On June 23 at 3:10 p.m. MDT/2:10 p.m. PDT, the US House of Representatives voted to restore $100 million to the public broadcasting appropriation. The week before, the House Appropriations Committee voted to cut public broadcasting funding by $100 million, to $300 million.
Unfortunately, in its June 23rd vote, the House refused to provide approximately $130 million needed to replace the satellite system PBS and its producers use to distribute their programming nationally. Congress funded the current system eleven years ago; it's set to expire in 2006. They also failed to restore funding to "Ready to Learn," which funds many well-known children's programs and outreach efforts.
The public broadcasting appropriations moves to the US Senate in coming weeks.
We'll keep you posted.
On June 9, a House subcommittee voted to slash funding for public broadcasting next year. On June 16, the House Appropriations Committee agreed with the proposed cuts, passing a proposed budget that amounted to a reduction of nearly 50 percent according to an article today in the New York Times.
The full House of Representatives could vote on the matter as early as June 22.
If these funding cuts hold, the effect on public television in general â€“ and to Idaho Public Television in particular â€“ would be severe. IdahoPTV would see an approximate loss of $418,442 to our yearly base operating grant from the Corporation for Public Broadcasting (CPB). And public television in general would find fewer dollars to fund worthy national programming, local equipment grant assistance programs and educational services.
Is public broadcasting worth the federal government's investment of a little over $1.00 per citizen per year? The U.S. public certainly thinks so.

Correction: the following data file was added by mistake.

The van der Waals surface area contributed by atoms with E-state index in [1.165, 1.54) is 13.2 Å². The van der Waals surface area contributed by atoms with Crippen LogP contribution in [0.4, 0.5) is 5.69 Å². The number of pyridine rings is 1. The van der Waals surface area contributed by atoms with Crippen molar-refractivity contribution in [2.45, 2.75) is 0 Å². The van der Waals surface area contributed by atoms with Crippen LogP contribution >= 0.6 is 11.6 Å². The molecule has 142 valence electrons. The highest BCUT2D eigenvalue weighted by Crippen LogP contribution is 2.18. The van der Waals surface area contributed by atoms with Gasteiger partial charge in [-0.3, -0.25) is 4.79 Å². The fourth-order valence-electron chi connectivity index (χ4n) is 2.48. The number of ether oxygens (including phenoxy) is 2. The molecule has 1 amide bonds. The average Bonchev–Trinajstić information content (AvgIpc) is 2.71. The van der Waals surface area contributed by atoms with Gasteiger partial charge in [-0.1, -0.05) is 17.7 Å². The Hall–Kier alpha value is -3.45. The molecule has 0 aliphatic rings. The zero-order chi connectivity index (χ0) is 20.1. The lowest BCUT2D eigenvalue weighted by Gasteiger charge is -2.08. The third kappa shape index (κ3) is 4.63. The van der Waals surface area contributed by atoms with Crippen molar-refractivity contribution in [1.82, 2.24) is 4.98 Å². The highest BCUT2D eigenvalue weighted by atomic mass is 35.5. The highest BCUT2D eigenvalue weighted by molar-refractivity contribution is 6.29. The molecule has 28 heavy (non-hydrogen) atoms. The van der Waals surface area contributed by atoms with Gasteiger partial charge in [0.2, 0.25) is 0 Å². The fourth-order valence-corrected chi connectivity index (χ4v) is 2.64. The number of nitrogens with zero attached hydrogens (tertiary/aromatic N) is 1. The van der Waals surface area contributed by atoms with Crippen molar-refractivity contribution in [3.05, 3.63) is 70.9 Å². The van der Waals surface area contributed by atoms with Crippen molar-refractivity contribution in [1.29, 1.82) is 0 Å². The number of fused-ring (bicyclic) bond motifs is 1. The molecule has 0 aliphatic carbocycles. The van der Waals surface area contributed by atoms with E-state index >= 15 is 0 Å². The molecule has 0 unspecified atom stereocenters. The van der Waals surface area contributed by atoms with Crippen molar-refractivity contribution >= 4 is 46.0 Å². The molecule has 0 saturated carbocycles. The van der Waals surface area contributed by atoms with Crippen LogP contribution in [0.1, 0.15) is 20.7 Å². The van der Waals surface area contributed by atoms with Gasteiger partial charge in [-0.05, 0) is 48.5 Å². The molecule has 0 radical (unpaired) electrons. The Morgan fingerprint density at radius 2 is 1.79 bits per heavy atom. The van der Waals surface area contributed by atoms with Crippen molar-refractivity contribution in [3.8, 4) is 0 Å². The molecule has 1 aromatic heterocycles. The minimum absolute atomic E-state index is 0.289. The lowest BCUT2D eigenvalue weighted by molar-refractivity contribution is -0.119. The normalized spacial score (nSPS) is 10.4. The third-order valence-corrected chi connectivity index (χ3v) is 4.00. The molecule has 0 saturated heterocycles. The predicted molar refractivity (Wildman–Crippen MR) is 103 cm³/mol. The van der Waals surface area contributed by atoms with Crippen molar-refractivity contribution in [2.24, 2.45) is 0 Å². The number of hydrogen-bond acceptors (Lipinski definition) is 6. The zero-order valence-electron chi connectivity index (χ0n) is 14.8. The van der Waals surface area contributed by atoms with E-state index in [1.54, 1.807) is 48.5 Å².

A Roper poll conducted earlier this year showed that 82% of the American public feels that the federal funds invested in public broadcasting is money well spent. The poll also showed that a majority of the public believes that the federal investment in public broadcasting should be greater. Other countries have known this for years. England invests over 12 times as much as the US for the BBC (England's public broadcasting), and they serve an area slightly larger than Minnesota. They realize that a strong public media and an informed citizenship is an important part of democracy.
If these cuts are indeed passed by the full House and Senate, public broadcasting in Idaho â€“ television and radio â€“ could lose $676,342 each year. ThatÂ´s money that allows us to provide service to our rural state. This proposed cut could take effect as early as this fall.
What would these proposed cuts mean to Idaho Public Television and the citizens we serve?
The impact would be severe. ChildrenÂ´s classics, like Sesame Street, Clifford and Arthur, would be affected. Idaho-produced programs like Outdoor Idaho, Idaho Reports, Dialogue and The Idaho Debates would be affected. Such drastic cuts would reduce our ability to maintain our studios and equipment, and impact the education and outreach programs in our community.
So, folks, public broadcasting is at a critical point in its history. A free, democratic society only works if the people speak out and let their opinions be heard.
We encourage you to exercise that rightâ€¦and responsibility.
Thank you for your help with this critical issue!
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